0

Solar panel manufacturing firm considers opening Gwinnett facility

ATLANTA - An Atlanta-based solar energy firm is considering opening a facility in Gwinnett County and bringing as many as 230 jobs in 2009.

Suniva makes wafer-thin solar cells from sand or quartz that convert sunlight into electricity.

Suniva Inc. has raised $50 million in venture capital to fund opening a manufacturing plant and hiring 100 workers this year. Company officials are looking at two existing facilities in Gwinnett and one in Cobb County.

Bryan Ashley, Suniva's vice president of marketing, said officials expect to make a final decision within 10 days.

"We want an existing facility because we don't want to knock down any more trees or lay anymore pavement," Ashley said.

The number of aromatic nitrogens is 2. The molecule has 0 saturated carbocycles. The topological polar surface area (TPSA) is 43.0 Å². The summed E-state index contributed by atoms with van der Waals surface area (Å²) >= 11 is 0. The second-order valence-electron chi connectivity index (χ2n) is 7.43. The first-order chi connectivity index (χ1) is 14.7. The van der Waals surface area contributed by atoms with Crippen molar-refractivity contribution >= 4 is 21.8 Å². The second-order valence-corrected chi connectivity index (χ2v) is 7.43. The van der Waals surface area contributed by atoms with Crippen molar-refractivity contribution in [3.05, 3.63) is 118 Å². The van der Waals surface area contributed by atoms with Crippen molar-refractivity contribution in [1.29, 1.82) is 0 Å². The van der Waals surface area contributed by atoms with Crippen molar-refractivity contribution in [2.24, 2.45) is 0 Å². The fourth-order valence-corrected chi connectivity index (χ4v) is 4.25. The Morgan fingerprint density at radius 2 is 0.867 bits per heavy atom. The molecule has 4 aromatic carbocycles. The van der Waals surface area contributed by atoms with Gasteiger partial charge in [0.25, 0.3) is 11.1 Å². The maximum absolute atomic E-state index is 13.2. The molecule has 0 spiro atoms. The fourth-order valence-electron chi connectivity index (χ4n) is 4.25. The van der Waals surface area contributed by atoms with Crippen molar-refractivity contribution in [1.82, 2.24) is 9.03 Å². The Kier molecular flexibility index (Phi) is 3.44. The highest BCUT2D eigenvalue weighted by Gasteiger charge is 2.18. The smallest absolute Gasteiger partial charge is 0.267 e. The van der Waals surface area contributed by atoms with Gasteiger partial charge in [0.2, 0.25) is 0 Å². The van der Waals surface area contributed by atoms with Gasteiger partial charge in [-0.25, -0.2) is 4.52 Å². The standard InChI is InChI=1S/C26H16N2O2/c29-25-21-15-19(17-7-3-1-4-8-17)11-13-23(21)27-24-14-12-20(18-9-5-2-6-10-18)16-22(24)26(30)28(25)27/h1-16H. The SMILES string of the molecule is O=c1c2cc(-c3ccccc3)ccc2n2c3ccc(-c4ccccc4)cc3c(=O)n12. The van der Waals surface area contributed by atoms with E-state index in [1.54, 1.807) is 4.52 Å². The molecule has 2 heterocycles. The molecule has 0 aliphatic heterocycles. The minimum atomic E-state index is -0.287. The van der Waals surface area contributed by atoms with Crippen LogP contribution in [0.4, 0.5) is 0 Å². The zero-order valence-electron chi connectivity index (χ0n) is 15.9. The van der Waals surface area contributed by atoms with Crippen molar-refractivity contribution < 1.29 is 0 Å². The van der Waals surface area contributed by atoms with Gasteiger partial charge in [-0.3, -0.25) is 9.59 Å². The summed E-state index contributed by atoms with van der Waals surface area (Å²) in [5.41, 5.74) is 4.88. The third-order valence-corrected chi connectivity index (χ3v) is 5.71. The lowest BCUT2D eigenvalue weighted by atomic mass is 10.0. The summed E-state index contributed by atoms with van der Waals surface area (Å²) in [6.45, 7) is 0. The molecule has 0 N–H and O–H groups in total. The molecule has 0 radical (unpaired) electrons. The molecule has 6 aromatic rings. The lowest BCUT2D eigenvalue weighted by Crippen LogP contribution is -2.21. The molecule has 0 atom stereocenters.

"We have offered them incentives," said Nick Masino, vice president of economic development for the Gwinnett County Chamber of Commerce. "It is a very competitive package and I think we have a greater than 50/50 chance. The new location will hold their corporate headquarters and high tech solar manufacturing. You could assume if we are offering an incentive, then they are high-paying jobs."

The new plant would begin production in the fall with 100 employees and would add an additional 100 to 130 workers in 2009, Ashley said.

The company expects to earn $10 million in revenue this year and predicts that figure will jump to $100 million in 2009.

Although the states of Colorado, New Mexico, New York and Massachusetts offered Suniva some enticing incentives, as well as China and India, the company wants to keep the technology at home.

"It was funded by Georgia taxpayers over the last 20 years," Ashley said. "Most companies built plants overseas because of lucrative tax incentives from those governments. It's not just cheap wages. Our goal is to keep the jobs and technology in the U.S. and develop a green work force."

Suniva was founded in 2006 by Ajeet Rohatgi, a professor at the Georgia Institute of Technology's University Center for Excellence in Photovoltaics.